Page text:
Cities in NORTHERN IRELAND

Popular destinations UNITED KINGDOM

Administration

Northern Irish Parliament BuildingsPhoto:Dom0803 Creative Commons Attribution-Share Alike 3.0 Unported no changes made

Northern Ireland is part of the United Kingdom and is in transition to self-government after a period of political turmoil. In 1920, the Northern Irish Parliament or "Stormont" was established, consisting of a House of Commons and a Senate. In the same year, Northern Ireland was granted autonomy in internal affairs. At the time, the British Crown was represented by a governor. In 1972 domestic autonomy came to an end and the British Minister for Northern Ireland became the supreme authority. The Northern Ireland House of Commons was abolished in 1973 and replaced by an Assembly.
Northern Ireland was placed directly under British rule in 1974 and a new Assembly was elected in 1982. It was dissolved again indefinitely in June 1986, but the Assembly was reinstalled after the 1998 Good Friday Agreement.

The Assembly appoints the Prime Minister, who must assemble a government of both Catholics and Protestants, as the "Executive." The Assembly and the Executive have only limited powers: important matters such as public order and justice security are the responsibility of the British Secretary of State for Northern Ireland affairs.

Eight nationalist and loyalist parties are represented in the Assembly. Left-wing Sinn Féin is the highly controversial legal wing of the illegal Irish Republican Army (IRA), which until recently sought violence and terrorist reunification with Ireland.

Northern Ireland is sending eighteen members to the British House of Commons.

Northern Ireland is referred to in various ways. The most politically neutral term is "the North". Unionists prefer to speak of "the Province". Nationalists prefer "the six counties".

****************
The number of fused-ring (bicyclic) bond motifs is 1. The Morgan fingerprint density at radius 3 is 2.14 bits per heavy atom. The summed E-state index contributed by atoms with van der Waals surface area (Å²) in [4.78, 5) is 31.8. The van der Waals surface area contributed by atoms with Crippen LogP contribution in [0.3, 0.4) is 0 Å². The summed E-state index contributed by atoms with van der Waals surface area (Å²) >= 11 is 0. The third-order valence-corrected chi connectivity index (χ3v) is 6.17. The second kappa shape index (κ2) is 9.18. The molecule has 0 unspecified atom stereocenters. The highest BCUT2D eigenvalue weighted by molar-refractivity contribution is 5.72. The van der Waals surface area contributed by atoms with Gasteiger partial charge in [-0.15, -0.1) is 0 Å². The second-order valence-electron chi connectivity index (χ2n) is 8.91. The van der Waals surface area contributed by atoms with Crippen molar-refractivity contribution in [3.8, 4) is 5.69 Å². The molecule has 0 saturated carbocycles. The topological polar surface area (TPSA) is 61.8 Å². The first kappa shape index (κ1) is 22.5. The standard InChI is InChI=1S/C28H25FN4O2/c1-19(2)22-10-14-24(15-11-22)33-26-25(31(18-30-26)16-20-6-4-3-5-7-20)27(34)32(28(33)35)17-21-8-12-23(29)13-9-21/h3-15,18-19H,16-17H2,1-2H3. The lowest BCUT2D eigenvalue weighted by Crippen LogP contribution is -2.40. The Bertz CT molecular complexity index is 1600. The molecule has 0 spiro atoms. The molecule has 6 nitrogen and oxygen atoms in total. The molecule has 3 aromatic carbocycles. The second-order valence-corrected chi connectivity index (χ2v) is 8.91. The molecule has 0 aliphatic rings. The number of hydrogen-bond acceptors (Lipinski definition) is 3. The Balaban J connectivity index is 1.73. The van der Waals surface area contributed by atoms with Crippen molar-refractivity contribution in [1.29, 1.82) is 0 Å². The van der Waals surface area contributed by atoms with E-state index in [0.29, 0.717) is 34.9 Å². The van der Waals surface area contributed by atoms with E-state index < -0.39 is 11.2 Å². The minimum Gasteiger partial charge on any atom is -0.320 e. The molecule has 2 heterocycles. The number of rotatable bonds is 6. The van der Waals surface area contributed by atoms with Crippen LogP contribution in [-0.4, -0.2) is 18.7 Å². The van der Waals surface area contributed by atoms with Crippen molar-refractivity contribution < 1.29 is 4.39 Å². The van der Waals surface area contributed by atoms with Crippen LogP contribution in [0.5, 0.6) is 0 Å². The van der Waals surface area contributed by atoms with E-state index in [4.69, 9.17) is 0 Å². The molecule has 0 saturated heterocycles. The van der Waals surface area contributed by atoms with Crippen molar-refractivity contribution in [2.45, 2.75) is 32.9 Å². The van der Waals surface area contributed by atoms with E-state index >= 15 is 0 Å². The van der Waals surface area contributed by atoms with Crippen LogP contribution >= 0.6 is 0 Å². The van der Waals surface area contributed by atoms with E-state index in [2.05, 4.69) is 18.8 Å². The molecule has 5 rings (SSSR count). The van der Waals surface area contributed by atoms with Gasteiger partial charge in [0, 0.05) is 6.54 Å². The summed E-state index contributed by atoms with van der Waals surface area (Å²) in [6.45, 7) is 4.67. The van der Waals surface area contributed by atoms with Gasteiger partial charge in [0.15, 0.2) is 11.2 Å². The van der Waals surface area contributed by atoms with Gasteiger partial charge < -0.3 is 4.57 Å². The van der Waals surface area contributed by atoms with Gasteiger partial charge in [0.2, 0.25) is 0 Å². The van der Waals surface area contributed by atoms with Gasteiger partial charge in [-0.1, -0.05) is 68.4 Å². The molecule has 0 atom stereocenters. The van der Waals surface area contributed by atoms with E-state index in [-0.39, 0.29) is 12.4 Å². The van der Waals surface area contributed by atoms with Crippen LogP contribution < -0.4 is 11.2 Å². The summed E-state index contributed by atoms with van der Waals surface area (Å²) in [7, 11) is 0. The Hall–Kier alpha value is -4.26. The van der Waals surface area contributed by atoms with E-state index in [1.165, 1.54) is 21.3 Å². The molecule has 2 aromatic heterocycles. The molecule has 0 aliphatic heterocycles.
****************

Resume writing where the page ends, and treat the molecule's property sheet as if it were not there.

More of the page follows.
Ulster was the name of one of Ireland's four ancient counties. For the current political situation see chapter history.

Education

Queens University Northern irelandPhoto:Man Vyi in the public domain

The compulsory education in Northern Ireland applies to children between the ages of five and sixteen. The Department of Education governs all state-run schools. There are about 900 primary schools and about 230 secondary schools. There are also several schools for special and technical education and seventeen private schools.

Northern Ireland has several institutions for science scahepil education. The main universities are Queen's University and the University of Ulster. Queen's University from 1849 is Northern Ireland's oldest and most prestigious university with over 25,000 full-time and part-time students.

The University of Ulster opened in Coleraine in 1968.

Typically Northern Irish

IRISH REPUBLICAN ARMY or IRA
The Irish Republican Army or IRA is the name for several paramilitary organizations that call themselves the "Irish Republican Army". They strive, often by force, for an island-wide Irish state, with no ties to the United Kingdom.
They all say they are descended from the first Irish Republican Army, the "army" of the Irish Republic as it was founded by the Dáil Éireann in 1919. This group is referred to as the "Old IRA".

Furthermore, there are the:

Mral PIRA Northern IrelandPhoto:Public domain

Provisional IRA (PIRA): a republican secession group in the 1970s, associated with Sinn Féin, known for the bombings between 1960 and 1990

The Real IRA: split from the PIRA

Continuity IRA: split from the IRA

Official IRA: no longer existing Marxist political party

On July 28, 2005, The IRA instructed its members to put an end to the armed struggle.

Sources

Cahill, M. J. / Northern Ireland
Chelsea House Publishers

Day, C. / North of Ireland
Cadogan

Wikipedia

CIA - World Factbook

BBC - Country Profiles

Last updated July 2020
Copyright: Team Landenweb